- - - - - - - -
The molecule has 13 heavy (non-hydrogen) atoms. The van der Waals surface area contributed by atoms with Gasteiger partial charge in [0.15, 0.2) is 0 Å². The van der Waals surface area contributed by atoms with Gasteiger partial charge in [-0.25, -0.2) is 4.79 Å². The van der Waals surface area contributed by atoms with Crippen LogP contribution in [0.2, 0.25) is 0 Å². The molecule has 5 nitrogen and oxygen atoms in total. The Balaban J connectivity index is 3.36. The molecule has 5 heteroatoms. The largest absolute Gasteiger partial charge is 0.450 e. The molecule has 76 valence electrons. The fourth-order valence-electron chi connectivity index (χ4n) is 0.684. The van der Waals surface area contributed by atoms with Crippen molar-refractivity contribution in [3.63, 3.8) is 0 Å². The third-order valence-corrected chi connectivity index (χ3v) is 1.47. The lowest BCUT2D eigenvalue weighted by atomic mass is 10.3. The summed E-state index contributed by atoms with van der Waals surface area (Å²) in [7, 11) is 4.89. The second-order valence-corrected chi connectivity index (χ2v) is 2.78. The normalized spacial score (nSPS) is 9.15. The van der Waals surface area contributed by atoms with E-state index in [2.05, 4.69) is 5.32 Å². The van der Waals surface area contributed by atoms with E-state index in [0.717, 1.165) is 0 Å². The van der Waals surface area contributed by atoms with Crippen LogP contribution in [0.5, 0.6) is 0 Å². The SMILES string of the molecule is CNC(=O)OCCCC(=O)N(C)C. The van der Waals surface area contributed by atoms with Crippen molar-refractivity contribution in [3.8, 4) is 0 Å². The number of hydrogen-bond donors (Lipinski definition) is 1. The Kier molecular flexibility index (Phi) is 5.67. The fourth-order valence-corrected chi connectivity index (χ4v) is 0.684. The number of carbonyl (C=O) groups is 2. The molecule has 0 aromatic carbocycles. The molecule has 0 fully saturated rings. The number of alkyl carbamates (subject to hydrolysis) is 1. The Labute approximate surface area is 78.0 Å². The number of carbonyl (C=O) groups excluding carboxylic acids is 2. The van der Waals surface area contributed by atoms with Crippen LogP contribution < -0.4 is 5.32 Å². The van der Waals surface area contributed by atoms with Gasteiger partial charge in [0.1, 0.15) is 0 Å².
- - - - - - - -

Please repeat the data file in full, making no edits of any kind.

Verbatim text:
The molecule has 13 heavy (non-hydrogen) atoms. The van der Waals surface area contributed by atoms with Gasteiger partial charge in [0.15, 0.2) is 0 Å². The van der Waals surface area contributed by atoms with Gasteiger partial charge in [-0.25, -0.2) is 4.79 Å². The van der Waals surface area contributed by atoms with Crippen LogP contribution in [0.2, 0.25) is 0 Å². The molecule has 5 nitrogen and oxygen atoms in total. The Balaban J connectivity index is 3.36. The molecule has 5 heteroatoms. The largest absolute Gasteiger partial charge is 0.450 e. The molecule has 76 valence electrons. The fourth-order valence-electron chi connectivity index (χ4n) is 0.684. The van der Waals surface area contributed by atoms with Crippen molar-refractivity contribution in [3.63, 3.8) is 0 Å². The third-order valence-corrected chi connectivity index (χ3v) is 1.47. The lowest BCUT2D eigenvalue weighted by atomic mass is 10.3. The summed E-state index contributed by atoms with van der Waals surface area (Å²) in [7, 11) is 4.89. The second-order valence-corrected chi connectivity index (χ2v) is 2.78. The normalized spacial score (nSPS) is 9.15. The van der Waals surface area contributed by atoms with E-state index in [2.05, 4.69) is 5.32 Å². The van der Waals surface area contributed by atoms with E-state index in [0.717, 1.165) is 0 Å². The van der Waals surface area contributed by atoms with Crippen LogP contribution in [0.5, 0.6) is 0 Å². The SMILES string of the molecule is CNC(=O)OCCCC(=O)N(C)C. The van der Waals surface area contributed by atoms with Crippen molar-refractivity contribution in [3.8, 4) is 0 Å². The number of hydrogen-bond donors (Lipinski definition) is 1. The Kier molecular flexibility index (Phi) is 5.67. The fourth-order valence-corrected chi connectivity index (χ4v) is 0.684. The number of carbonyl (C=O) groups is 2. The molecule has 0 aromatic carbocycles. The molecule has 0 fully saturated rings. The number of alkyl carbamates (subject to hydrolysis) is 1. The Labute approximate surface area is 78.0 Å². The number of carbonyl (C=O) groups excluding carboxylic acids is 2. The van der Waals surface area contributed by atoms with Crippen LogP contribution < -0.4 is 5.32 Å². The van der Waals surface area contributed by atoms with Gasteiger partial charge in [0.1, 0.15) is 0 Å².